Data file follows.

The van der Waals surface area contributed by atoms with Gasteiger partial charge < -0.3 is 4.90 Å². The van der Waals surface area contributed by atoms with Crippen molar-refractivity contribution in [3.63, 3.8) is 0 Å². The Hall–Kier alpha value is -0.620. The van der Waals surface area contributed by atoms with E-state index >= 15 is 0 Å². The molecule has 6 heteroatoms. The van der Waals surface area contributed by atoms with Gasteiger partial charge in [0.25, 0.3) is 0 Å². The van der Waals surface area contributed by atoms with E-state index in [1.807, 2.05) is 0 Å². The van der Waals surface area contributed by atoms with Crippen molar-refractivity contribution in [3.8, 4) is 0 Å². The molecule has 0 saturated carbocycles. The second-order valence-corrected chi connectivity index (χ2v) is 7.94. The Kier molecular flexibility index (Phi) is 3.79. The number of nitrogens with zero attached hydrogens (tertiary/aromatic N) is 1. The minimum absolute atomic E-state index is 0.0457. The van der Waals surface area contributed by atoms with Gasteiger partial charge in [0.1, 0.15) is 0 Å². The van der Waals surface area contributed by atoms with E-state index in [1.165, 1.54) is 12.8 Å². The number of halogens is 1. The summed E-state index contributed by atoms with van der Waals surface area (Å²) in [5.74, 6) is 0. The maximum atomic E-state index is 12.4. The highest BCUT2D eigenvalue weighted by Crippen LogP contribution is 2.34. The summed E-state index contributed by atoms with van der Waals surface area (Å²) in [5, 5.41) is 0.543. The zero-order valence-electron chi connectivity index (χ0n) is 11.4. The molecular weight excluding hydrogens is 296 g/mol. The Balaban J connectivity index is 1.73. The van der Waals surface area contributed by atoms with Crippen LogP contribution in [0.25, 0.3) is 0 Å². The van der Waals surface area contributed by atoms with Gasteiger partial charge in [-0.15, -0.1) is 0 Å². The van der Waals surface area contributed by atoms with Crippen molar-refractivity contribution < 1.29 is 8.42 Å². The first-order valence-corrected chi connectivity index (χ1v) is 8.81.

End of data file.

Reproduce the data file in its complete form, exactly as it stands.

The van der Waals surface area contributed by atoms with Gasteiger partial charge < -0.3 is 4.90 Å². The van der Waals surface area contributed by atoms with Crippen molar-refractivity contribution in [3.63, 3.8) is 0 Å². The Hall–Kier alpha value is -0.620. The van der Waals surface area contributed by atoms with E-state index >= 15 is 0 Å². The molecule has 6 heteroatoms. The van der Waals surface area contributed by atoms with Gasteiger partial charge in [0.25, 0.3) is 0 Å². The van der Waals surface area contributed by atoms with E-state index in [1.807, 2.05) is 0 Å². The van der Waals surface area contributed by atoms with Crippen molar-refractivity contribution in [3.8, 4) is 0 Å². The molecule has 0 saturated carbocycles. The second-order valence-corrected chi connectivity index (χ2v) is 7.94. The Kier molecular flexibility index (Phi) is 3.79. The number of nitrogens with zero attached hydrogens (tertiary/aromatic N) is 1. The minimum absolute atomic E-state index is 0.0457. The van der Waals surface area contributed by atoms with Gasteiger partial charge in [0.1, 0.15) is 0 Å². The van der Waals surface area contributed by atoms with E-state index in [1.165, 1.54) is 12.8 Å². The number of halogens is 1. The summed E-state index contributed by atoms with van der Waals surface area (Å²) in [5.74, 6) is 0. The maximum atomic E-state index is 12.4. The highest BCUT2D eigenvalue weighted by Crippen LogP contribution is 2.34. The summed E-state index contributed by atoms with van der Waals surface area (Å²) in [5, 5.41) is 0.543. The zero-order valence-electron chi connectivity index (χ0n) is 11.4. The molecular weight excluding hydrogens is 296 g/mol. The Balaban J connectivity index is 1.73. The van der Waals surface area contributed by atoms with Crippen LogP contribution in [0.25, 0.3) is 0 Å². The van der Waals surface area contributed by atoms with Gasteiger partial charge in [-0.15, -0.1) is 0 Å². The van der Waals surface area contributed by atoms with Crippen molar-refractivity contribution < 1.29 is 8.42 Å². The first-order valence-corrected chi connectivity index (χ1v) is 8.81.